Article from the Tyne Valley Express

I am sure most of us wished the young couple well, but how many of us attended a street party as we did for the Royal Wedding of 1981? Prior to the Wedding the shops were full of Union Jacks and William and Catherine pottery, but the public was, on the whole, apathetic about holding a full-blown street party. It is slightly ironic that Catherine Middleton’s family made its fortune running “Party Pieces”!

Whilst the event was enthusiastically enjoyed by many, some simply used the additional Bank Holiday to spend time with their family or go shopping. Is it the end of the road for the Street Party and big community celebrations, I wonder?

Street parties started to become popular after the First World War with “Peace Teas” being held to celebrate the Treaty of Versailles in 1919. Memorable parties were held n 1935 to celebrate the Silver Jubilee of King George V and indeed for the Queen’s coronation. In 1977, London alone staged 4000 street parties whereas less than 3000 applications were made for the whole country for April 29.

Samantha Cameron held one in Downing Street and her husband, with his belief in the “Big Society”, encouraged the public to disregard red tape and do something. But is it really that which stopped us Brits from bringing out the bunting? Was it Health and Safety rules or a feeling that the Royal Wedding was just an extravagance? Perhaps it was disillusionment with the Monarchy? Or just that in the twenty first century, there were too many other things out there that we were expected to celebrate?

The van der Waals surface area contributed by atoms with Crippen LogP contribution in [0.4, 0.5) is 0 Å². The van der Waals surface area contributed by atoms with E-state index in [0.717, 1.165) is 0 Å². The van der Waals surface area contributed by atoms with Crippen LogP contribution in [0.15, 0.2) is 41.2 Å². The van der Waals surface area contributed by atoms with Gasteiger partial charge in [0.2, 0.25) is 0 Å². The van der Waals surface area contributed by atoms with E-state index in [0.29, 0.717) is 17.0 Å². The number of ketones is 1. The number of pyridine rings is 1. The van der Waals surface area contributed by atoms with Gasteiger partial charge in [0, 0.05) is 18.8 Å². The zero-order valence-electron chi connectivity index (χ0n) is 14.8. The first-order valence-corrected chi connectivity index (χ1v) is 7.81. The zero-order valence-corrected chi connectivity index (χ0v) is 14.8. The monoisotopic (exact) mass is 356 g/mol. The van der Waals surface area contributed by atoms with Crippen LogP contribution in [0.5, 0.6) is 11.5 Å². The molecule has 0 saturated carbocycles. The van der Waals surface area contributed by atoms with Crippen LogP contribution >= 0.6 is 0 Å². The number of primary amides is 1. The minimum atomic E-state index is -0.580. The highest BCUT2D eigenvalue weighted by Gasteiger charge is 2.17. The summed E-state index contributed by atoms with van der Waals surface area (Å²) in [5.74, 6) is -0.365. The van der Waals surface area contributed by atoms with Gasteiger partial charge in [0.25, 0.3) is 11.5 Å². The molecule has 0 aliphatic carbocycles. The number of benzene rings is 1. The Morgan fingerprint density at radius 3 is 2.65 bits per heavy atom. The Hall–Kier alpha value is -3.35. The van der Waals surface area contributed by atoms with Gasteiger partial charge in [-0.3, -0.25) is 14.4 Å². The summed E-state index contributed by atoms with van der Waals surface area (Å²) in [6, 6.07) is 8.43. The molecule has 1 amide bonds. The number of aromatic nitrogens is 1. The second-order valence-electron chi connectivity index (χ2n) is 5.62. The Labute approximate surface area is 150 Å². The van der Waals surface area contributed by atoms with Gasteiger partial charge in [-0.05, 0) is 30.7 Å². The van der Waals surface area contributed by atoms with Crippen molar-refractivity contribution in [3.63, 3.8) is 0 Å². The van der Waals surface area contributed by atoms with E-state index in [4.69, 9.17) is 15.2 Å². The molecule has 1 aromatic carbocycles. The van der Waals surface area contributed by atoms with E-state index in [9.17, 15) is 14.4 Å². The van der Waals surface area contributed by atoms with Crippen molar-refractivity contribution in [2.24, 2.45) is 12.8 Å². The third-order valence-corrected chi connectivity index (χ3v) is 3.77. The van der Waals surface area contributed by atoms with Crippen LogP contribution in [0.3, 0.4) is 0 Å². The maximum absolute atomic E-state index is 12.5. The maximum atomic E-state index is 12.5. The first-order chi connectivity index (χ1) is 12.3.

I have written before about the commercialisation of Christmas and I can’t help feeling that the same applies to any number of events in the calendar. Easter, for example, is the most important date in the Church calendar but its significance has been lost under a mountain of chocolate eggs. There seem to be cards for every occasion, including “Congratulations on your Divorce” and weeks dedicated to any manner of things like National Pie Week. Enough is enough.

I suspect most of us took the time to watch the Royal Wedding on the TV and raise a glass to the young Windsor’s, but in a low-key manner. I enjoyed seeing the guests, observing “that amazing dress” and really do wish William and Catherine a long, happy marriage. The Royals do not have much of a track record there.

And I shall be interested to see what preparations are made to celebrate the Queen’s Diamond Jubilee in 2012. Will this justify bringing out the bunting? We’ll see. It was available at a knock-down price on April 30 at a store near you.